Said to be the finest and most imposing structure west of Topeka when it was finished in 1890, the four-story limestone bank was nicknamed the "Skyscraper of the Plains."
Unique features include the four vaults, one of which has oil painting finished in 22 karat gold; brass fixtures with sunflower motif; and an elevator shaft which was rare at the time it was built.
Many Civil War veterans who had migrated from the East were the workers and overseers of the arduous tasks associated with constructing this limestone building; such as hand carving and chiseling the stone, as well as the inside woodwork. One single stone brought in for the arches weighed 6,820 pounds. Ox carts brought the rock to town and then block-and-tackle methods were used to set the stones in place. Limestone was ground to make sure the mortar would match the other stones, and the mortared joints are of the extruded type-such a rarity that recently an architect walked the sidewalks for 20 minutes focusing on the mortar.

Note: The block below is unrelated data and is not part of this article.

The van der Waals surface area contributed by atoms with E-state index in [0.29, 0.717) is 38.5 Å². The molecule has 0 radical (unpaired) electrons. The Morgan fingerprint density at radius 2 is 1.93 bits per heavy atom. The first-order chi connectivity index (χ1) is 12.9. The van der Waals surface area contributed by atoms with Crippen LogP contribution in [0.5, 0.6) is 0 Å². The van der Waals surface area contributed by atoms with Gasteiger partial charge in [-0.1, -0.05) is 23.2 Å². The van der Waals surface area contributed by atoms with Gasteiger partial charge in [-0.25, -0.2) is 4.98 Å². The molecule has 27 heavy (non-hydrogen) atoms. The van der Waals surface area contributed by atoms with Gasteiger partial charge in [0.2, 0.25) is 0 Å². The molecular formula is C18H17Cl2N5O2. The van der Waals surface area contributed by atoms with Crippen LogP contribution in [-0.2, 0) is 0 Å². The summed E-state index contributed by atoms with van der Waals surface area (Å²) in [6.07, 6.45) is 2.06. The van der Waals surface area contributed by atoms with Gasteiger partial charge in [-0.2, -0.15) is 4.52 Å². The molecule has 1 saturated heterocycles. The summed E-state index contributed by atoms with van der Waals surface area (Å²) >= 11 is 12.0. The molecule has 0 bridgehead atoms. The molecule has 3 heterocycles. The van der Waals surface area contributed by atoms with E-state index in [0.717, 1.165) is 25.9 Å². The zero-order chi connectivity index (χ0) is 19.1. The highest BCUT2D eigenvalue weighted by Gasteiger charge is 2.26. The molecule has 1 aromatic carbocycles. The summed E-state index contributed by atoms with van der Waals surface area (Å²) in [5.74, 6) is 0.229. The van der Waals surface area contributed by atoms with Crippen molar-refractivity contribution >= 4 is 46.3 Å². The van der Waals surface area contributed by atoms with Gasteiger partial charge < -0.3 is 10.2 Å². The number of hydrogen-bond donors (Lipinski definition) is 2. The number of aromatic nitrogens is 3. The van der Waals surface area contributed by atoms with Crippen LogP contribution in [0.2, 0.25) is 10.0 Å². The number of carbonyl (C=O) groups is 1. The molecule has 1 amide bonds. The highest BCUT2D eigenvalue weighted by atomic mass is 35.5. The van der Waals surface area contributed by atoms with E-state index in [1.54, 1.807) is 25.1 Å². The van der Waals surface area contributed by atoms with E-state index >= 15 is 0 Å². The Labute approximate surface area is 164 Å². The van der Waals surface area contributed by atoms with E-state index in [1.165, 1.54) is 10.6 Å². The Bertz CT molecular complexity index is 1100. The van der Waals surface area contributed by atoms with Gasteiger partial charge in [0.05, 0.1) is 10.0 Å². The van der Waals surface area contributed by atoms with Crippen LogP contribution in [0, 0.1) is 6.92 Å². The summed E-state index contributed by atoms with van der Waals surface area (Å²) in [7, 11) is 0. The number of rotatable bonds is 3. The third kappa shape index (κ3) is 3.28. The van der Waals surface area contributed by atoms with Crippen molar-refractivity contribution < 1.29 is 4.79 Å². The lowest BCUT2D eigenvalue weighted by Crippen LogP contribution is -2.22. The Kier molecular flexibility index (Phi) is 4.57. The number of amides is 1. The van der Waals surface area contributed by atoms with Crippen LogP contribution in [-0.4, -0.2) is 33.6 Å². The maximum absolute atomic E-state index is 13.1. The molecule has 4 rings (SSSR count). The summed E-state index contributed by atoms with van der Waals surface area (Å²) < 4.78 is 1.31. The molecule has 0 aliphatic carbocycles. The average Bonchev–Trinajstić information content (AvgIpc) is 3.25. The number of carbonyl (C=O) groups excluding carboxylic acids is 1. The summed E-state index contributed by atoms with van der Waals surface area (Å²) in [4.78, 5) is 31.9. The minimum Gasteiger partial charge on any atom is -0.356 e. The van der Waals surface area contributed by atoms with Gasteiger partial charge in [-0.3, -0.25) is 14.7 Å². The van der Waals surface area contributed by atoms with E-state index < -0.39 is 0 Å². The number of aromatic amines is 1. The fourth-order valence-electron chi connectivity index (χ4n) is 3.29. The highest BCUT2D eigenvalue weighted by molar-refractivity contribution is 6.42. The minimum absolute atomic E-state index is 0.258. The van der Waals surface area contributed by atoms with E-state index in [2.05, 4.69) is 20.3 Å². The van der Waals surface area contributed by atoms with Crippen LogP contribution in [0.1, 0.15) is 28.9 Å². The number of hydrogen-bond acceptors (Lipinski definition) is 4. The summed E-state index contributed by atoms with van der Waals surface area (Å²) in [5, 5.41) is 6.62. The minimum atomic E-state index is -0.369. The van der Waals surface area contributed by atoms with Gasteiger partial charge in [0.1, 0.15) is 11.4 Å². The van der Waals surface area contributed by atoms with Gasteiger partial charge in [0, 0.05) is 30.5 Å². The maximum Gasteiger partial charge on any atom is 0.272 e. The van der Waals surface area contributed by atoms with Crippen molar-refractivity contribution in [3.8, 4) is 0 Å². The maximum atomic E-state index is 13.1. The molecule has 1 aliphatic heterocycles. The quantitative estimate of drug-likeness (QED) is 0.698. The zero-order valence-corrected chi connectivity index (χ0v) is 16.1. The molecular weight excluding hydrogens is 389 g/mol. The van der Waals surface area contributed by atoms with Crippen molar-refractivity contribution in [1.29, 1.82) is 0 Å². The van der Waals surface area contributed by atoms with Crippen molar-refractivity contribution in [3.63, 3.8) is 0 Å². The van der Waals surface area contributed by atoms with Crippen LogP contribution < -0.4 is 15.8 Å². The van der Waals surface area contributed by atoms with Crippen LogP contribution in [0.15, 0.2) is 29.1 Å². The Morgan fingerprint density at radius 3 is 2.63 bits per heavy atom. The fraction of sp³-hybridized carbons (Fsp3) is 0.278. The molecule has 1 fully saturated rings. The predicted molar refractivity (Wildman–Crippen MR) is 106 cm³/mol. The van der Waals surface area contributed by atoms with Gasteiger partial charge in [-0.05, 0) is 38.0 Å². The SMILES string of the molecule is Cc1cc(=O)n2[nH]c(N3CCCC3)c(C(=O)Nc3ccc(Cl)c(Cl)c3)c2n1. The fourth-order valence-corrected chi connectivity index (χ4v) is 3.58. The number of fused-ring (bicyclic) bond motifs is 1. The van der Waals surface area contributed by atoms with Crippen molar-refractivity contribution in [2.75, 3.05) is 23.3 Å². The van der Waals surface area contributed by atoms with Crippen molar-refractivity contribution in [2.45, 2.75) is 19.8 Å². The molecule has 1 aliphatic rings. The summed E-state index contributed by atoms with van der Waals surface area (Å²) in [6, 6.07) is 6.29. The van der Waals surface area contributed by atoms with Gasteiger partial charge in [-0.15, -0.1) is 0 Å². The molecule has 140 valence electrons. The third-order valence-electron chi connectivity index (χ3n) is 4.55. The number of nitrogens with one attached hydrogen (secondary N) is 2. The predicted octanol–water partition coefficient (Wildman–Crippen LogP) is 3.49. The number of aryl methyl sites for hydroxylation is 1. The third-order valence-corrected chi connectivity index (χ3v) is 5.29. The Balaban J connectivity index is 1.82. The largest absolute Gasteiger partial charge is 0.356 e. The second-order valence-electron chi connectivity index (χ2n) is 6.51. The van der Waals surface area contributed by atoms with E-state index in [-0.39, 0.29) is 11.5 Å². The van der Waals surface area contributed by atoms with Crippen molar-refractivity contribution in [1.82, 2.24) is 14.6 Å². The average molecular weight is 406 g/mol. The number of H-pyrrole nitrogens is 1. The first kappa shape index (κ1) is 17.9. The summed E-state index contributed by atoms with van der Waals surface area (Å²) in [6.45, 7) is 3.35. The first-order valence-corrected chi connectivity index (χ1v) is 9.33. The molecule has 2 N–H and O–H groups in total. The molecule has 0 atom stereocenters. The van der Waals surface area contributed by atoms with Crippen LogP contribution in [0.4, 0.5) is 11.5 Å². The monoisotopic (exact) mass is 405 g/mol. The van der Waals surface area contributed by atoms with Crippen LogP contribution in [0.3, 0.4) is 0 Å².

The building has thirty rooms, 13-foot tin-pressed ceilings, original wainscoting, pocket doors, flooring, fireplaces, and front doors. There are 110 high, arch carved windows.
Window fenestration is generally grouped in threes, with second floor windows enclosed in enormous, semi-circular arches rising from the first floor line and providing a striking accent to facades. The pyramid roof structure is flanked by four cut stone spires.
The building is fully restored and was placed on the National Register of Historic Places in 1972. The Ness County Chamber of Commerce and Prairie Mercantile call it home. It's used now as a meeting place and one floor houses an exhibit of Ness County history.
Contact: firstname.lastname@example.org; 785.798.2237; 785.227.2983; 785.798.2413
Open: Prairie Mercantile is open in the basement Monday-Friday 1-5 p.m.; the Ness County Chamber is open on the main floor Tuesday, Wednesday, & Thursday 8-11 a.m. Call 785.798.2237 for a tour.